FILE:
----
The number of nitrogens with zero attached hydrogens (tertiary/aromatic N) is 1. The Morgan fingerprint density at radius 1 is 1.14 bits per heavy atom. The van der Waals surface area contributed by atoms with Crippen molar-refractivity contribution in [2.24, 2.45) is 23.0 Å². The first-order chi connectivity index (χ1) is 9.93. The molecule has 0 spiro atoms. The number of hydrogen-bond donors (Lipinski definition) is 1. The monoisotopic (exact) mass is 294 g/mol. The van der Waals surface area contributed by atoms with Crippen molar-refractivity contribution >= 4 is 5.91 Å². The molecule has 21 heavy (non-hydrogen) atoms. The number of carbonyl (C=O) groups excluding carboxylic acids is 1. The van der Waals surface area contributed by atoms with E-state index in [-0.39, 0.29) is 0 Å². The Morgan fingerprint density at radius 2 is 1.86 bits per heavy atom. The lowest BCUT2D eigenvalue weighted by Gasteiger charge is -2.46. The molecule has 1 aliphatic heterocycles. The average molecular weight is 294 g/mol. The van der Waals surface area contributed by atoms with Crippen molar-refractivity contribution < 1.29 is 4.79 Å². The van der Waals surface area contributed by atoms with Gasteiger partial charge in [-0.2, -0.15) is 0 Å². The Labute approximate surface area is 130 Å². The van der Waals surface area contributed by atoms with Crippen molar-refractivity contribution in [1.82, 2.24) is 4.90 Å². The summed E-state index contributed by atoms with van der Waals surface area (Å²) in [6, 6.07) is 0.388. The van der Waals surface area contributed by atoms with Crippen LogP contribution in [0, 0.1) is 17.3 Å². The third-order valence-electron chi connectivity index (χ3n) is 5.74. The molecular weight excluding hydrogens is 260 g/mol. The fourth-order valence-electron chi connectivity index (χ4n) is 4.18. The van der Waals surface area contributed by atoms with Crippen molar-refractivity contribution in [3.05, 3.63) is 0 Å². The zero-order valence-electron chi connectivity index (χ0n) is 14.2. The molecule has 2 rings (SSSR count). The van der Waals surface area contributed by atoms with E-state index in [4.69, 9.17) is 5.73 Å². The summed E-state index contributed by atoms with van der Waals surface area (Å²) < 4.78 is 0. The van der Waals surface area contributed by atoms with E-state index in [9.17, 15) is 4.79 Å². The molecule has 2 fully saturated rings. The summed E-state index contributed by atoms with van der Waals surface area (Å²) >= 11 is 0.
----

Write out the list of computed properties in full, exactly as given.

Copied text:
The number of nitrogens with zero attached hydrogens (tertiary/aromatic N) is 1. The Morgan fingerprint density at radius 1 is 1.14 bits per heavy atom. The van der Waals surface area contributed by atoms with Crippen molar-refractivity contribution in [2.24, 2.45) is 23.0 Å². The first-order chi connectivity index (χ1) is 9.93. The molecule has 0 spiro atoms. The number of hydrogen-bond donors (Lipinski definition) is 1. The monoisotopic (exact) mass is 294 g/mol. The van der Waals surface area contributed by atoms with Crippen molar-refractivity contribution >= 4 is 5.91 Å². The molecule has 21 heavy (non-hydrogen) atoms. The number of carbonyl (C=O) groups excluding carboxylic acids is 1. The van der Waals surface area contributed by atoms with E-state index in [-0.39, 0.29) is 0 Å². The Morgan fingerprint density at radius 2 is 1.86 bits per heavy atom. The lowest BCUT2D eigenvalue weighted by Gasteiger charge is -2.46. The molecule has 1 aliphatic heterocycles. The average molecular weight is 294 g/mol. The van der Waals surface area contributed by atoms with Crippen molar-refractivity contribution < 1.29 is 4.79 Å². The van der Waals surface area contributed by atoms with Gasteiger partial charge in [-0.2, -0.15) is 0 Å². The Labute approximate surface area is 130 Å². The van der Waals surface area contributed by atoms with Crippen molar-refractivity contribution in [1.82, 2.24) is 4.90 Å². The summed E-state index contributed by atoms with van der Waals surface area (Å²) in [6, 6.07) is 0.388. The van der Waals surface area contributed by atoms with Crippen LogP contribution in [0, 0.1) is 17.3 Å². The third-order valence-electron chi connectivity index (χ3n) is 5.74. The molecular weight excluding hydrogens is 260 g/mol. The fourth-order valence-electron chi connectivity index (χ4n) is 4.18. The van der Waals surface area contributed by atoms with Crippen molar-refractivity contribution in [3.05, 3.63) is 0 Å². The zero-order valence-electron chi connectivity index (χ0n) is 14.2. The molecule has 2 rings (SSSR count). The van der Waals surface area contributed by atoms with E-state index in [4.69, 9.17) is 5.73 Å². The summed E-state index contributed by atoms with van der Waals surface area (Å²) < 4.78 is 0. The van der Waals surface area contributed by atoms with E-state index in [9.17, 15) is 4.79 Å². The molecule has 2 fully saturated rings. The summed E-state index contributed by atoms with van der Waals surface area (Å²) >= 11 is 0.